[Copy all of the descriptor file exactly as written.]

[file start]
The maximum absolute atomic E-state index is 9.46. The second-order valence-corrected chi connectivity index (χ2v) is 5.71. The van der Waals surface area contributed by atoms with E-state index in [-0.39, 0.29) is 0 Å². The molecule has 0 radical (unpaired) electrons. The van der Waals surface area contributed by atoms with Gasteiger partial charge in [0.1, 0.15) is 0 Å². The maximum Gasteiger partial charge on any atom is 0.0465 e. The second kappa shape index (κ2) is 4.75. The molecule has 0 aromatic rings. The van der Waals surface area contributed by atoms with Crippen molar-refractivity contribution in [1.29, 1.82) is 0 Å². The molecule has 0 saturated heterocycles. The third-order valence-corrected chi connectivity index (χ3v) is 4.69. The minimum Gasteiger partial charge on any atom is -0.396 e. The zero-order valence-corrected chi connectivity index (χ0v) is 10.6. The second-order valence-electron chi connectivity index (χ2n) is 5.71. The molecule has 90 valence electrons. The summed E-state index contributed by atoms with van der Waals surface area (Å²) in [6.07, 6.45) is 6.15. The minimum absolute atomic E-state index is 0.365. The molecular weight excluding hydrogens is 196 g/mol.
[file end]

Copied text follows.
The maximum absolute atomic E-state index is 9.46. The second-order valence-corrected chi connectivity index (χ2v) is 5.71. The van der Waals surface area contributed by atoms with E-state index in [-0.39, 0.29) is 0 Å². The molecule has 0 radical (unpaired) electrons. The van der Waals surface area contributed by atoms with Gasteiger partial charge in [0.1, 0.15) is 0 Å². The maximum Gasteiger partial charge on any atom is 0.0465 e. The second kappa shape index (κ2) is 4.75. The molecule has 0 aromatic rings. The van der Waals surface area contributed by atoms with Crippen molar-refractivity contribution in [1.29, 1.82) is 0 Å². The molecule has 0 saturated heterocycles. The third-order valence-corrected chi connectivity index (χ3v) is 4.69. The minimum Gasteiger partial charge on any atom is -0.396 e. The zero-order valence-corrected chi connectivity index (χ0v) is 10.6. The second-order valence-electron chi connectivity index (χ2n) is 5.71. The molecule has 90 valence electrons. The summed E-state index contributed by atoms with van der Waals surface area (Å²) in [6.07, 6.45) is 6.15. The minimum absolute atomic E-state index is 0.365. The molecular weight excluding hydrogens is 196 g/mol.